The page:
For every dollar in income taken home by Canadian farm families in 2019, over 64 cents was earned “off the farm,” according to a new report from Statistics Canada.
StatsCan published its farm family income data for 2019 — pre-pandemic economy, of course — on January 28.
Based on tax records, the agency says the average total income of a Canadian family operating a single farm was $163,098 in 2019, down 1.3% from 2018.
Average off-farm income increased 1.1% to $105,032 from 2018 to 2019 — thanks to a 5.7% increase in pension income, as well as increases in investment and other income — while average farm net operating income declined 5.4% to $58,067.
That means off-farm income accounted for 64.4% of total farm family income in 2019, up from 62.9% in 2018, says StatsCan — a reminder that Canadian farm financial viability is often tied closely to income and cash flow from other sources.
But it’s also not that straightforward, as StatsCan acknowledges salaries paid by a farm could potentially be categorized as employment income, which would fall under off-farm income.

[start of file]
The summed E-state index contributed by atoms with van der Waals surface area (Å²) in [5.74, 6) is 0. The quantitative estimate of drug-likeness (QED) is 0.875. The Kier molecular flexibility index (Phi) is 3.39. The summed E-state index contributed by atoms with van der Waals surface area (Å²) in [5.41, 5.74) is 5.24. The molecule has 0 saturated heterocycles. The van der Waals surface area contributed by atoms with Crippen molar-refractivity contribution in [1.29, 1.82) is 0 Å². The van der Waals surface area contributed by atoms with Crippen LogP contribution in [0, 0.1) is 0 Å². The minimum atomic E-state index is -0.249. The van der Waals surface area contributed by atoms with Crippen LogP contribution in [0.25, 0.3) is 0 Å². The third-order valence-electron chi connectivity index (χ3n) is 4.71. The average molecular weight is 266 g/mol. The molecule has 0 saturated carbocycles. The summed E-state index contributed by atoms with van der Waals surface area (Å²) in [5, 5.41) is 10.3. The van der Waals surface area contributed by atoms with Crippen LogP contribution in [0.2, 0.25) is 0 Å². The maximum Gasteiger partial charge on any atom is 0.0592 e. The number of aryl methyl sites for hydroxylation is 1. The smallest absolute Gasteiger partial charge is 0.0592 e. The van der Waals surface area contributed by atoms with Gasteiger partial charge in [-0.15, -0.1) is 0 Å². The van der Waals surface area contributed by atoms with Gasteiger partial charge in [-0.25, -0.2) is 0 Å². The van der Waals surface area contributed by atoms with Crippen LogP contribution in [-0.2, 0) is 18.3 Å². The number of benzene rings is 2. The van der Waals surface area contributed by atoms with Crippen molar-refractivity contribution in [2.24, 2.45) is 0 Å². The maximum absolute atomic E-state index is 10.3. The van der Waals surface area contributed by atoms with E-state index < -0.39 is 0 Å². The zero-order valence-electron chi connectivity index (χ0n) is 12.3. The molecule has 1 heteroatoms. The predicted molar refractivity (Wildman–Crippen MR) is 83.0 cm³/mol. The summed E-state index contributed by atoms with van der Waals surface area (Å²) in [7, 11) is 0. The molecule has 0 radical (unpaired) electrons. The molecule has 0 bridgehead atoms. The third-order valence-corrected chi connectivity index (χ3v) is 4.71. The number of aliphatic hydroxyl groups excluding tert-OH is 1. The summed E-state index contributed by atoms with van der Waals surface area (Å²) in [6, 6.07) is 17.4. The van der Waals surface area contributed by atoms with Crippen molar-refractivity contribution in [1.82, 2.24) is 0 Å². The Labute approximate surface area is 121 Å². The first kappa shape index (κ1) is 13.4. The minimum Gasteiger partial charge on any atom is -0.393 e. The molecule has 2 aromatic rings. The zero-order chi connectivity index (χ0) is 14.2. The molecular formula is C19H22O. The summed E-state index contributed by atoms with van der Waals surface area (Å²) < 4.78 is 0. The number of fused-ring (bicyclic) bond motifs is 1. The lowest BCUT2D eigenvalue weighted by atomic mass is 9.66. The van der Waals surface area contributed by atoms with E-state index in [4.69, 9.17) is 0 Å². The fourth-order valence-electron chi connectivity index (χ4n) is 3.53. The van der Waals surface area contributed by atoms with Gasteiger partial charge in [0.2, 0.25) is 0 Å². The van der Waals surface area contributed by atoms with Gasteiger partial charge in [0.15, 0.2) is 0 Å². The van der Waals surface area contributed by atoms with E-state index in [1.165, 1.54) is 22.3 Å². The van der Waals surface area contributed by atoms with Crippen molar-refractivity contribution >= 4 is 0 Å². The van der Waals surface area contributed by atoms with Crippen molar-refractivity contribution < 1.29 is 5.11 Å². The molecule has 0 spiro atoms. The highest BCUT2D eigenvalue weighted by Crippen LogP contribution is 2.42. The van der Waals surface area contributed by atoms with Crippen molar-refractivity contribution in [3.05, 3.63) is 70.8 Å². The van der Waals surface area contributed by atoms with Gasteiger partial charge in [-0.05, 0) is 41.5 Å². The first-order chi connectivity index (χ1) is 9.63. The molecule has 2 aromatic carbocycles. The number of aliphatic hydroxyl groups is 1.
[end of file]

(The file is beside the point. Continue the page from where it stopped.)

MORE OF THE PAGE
When looking at farm type, StatsCan says the average total income of farm families operating dairy farms grew 8.4% in 2019, followed by hog farming families at 8.3%. Conversely, families specializing in the following sectors saw declines in total income in 2019: greenhouse, nursery and floriculture production (-8.2%); oilseed and grain farming (-4.3%); poultry and egg production (-3.6%); and other animal production (-2.3%).
Families operating potato (66.8%), dairy cattle (60.9%), and poultry and egg (50.7%) farms derived the highest percentage of their income from their farm, while families specializing in other crops (19.9%), fruit and tree nuts (17.4%), beef cattle (16.0%), and other animals (8.5%) drew less than one-quarter of their total income from farming, says StatsCan.
As for the definition of a “farm family,” StatsCan says it covers families involved in a unincorporated farm with total operating revenues of $10 thousand or more, and incorporated farms with total operating revenues of at least $25 thousand.
You can read more and dig into the numbers, including breakdowns based on revenue, from StatsCan here.
Editor’s note: this article has been updated to clarify StatsCan’s definitions and methodology.